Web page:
I wonder who comes up with these. Here’s one.
“Original copies.” Okay, let’s think about this. ‘Original’ means unique, creative, unprecedented and of course ‘new’. ‘Copies’ means reproductions, duplicates, fakes or models. So if it is a fake then it must be an original fake, but then, that’s another oxymoron.
How about this one? ‘Pretty ugly’. Hmm. Pretty is attractive, beautiful, cute, nice-looking and even lovely. ‘Ugly’ is just the opposite. How did they get together? Of course love is blind, isn’t it?
Then there is the one my Dad used a lot. ‘Same difference’. Same means uniform, consistent, even or invariable. ‘Difference’ means there were alterations, variances or modifications with dissimilarities. That is another one to think about.
The previous one is almost as good at this one. ‘Almost exactly” ‘Almost’ means nearly or approximately. Exactly means unerringly, accurately or precisely. Wouldn’t it be better to say, “Close but no cigar?”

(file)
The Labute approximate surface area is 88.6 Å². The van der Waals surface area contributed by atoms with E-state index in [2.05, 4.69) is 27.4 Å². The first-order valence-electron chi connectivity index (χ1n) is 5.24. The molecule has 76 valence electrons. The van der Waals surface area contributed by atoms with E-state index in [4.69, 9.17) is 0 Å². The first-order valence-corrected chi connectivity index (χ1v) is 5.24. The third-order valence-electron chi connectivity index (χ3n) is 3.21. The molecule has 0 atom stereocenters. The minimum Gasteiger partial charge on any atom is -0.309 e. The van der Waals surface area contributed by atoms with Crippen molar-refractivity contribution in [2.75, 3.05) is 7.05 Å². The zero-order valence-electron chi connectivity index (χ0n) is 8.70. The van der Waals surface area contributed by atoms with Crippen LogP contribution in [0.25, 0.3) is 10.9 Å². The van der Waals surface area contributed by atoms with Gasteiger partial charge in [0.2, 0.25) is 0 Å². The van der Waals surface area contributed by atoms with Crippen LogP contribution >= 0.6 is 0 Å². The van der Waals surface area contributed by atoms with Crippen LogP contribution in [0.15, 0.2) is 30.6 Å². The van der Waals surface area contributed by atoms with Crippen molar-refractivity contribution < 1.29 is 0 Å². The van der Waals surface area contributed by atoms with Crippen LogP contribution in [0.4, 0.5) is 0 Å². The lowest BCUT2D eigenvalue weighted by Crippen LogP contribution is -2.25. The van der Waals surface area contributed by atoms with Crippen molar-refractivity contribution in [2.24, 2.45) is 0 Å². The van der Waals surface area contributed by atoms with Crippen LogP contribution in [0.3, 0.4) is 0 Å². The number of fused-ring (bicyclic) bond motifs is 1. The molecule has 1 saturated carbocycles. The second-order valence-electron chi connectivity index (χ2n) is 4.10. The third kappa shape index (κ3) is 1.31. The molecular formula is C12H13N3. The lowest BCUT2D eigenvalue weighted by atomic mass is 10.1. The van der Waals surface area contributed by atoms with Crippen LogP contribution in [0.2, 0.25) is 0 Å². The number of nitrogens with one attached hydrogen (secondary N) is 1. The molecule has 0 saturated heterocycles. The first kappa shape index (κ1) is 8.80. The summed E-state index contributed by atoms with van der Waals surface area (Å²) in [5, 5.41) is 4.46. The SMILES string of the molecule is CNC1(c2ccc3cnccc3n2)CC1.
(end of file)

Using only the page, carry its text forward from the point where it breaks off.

Now this one is a favorite one of mine. ‘Definite maybe’. ‘Definite means a sure thing, certain or final. ‘Maybe’ means just that. Possibly but certainly not for certain. So this statement means not definite but it is a possibility. Why not simply say, “We don’t know?”
The English language leaves itself wide open for these oxymoron’s which originate from colloquialisms and become more widely used every day. By the way, if you look ‘oxymoron’ up in the dictionary you will find this: A phrase in which two words of contradictory meaning are used together for special affect. It goes on to use as an example the term, ‘wise fool’ but I won’t go into that one right now.